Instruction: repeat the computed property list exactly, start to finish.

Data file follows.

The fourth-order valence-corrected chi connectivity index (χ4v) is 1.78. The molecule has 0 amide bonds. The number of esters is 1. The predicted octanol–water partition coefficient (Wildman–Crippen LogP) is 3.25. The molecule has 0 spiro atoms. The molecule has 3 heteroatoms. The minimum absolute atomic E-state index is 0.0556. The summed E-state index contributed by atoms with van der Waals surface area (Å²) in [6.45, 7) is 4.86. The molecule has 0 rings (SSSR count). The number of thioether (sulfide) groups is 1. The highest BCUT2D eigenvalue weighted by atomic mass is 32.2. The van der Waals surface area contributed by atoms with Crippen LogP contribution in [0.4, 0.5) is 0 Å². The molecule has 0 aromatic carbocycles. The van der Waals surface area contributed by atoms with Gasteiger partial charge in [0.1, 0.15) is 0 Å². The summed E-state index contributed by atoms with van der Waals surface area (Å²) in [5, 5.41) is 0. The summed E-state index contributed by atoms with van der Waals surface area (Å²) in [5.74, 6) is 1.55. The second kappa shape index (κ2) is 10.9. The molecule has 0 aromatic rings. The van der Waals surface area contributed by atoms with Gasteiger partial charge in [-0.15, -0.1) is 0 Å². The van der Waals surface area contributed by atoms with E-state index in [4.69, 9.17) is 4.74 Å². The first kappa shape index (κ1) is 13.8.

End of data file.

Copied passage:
The fourth-order valence-corrected chi connectivity index (χ4v) is 1.78. The molecule has 0 amide bonds. The number of esters is 1. The predicted octanol–water partition coefficient (Wildman–Crippen LogP) is 3.25. The molecule has 0 spiro atoms. The molecule has 3 heteroatoms. The minimum absolute atomic E-state index is 0.0556. The summed E-state index contributed by atoms with van der Waals surface area (Å²) in [6.45, 7) is 4.86. The molecule has 0 rings (SSSR count). The number of thioether (sulfide) groups is 1. The highest BCUT2D eigenvalue weighted by atomic mass is 32.2. The van der Waals surface area contributed by atoms with Crippen LogP contribution in [0.4, 0.5) is 0 Å². The molecule has 0 aromatic carbocycles. The van der Waals surface area contributed by atoms with Gasteiger partial charge in [0.1, 0.15) is 0 Å². The summed E-state index contributed by atoms with van der Waals surface area (Å²) in [5, 5.41) is 0. The summed E-state index contributed by atoms with van der Waals surface area (Å²) in [5.74, 6) is 1.55. The second kappa shape index (κ2) is 10.9. The molecule has 0 aromatic rings. The van der Waals surface area contributed by atoms with Gasteiger partial charge in [-0.15, -0.1) is 0 Å². The van der Waals surface area contributed by atoms with E-state index in [4.69, 9.17) is 4.74 Å². The first kappa shape index (κ1) is 13.8.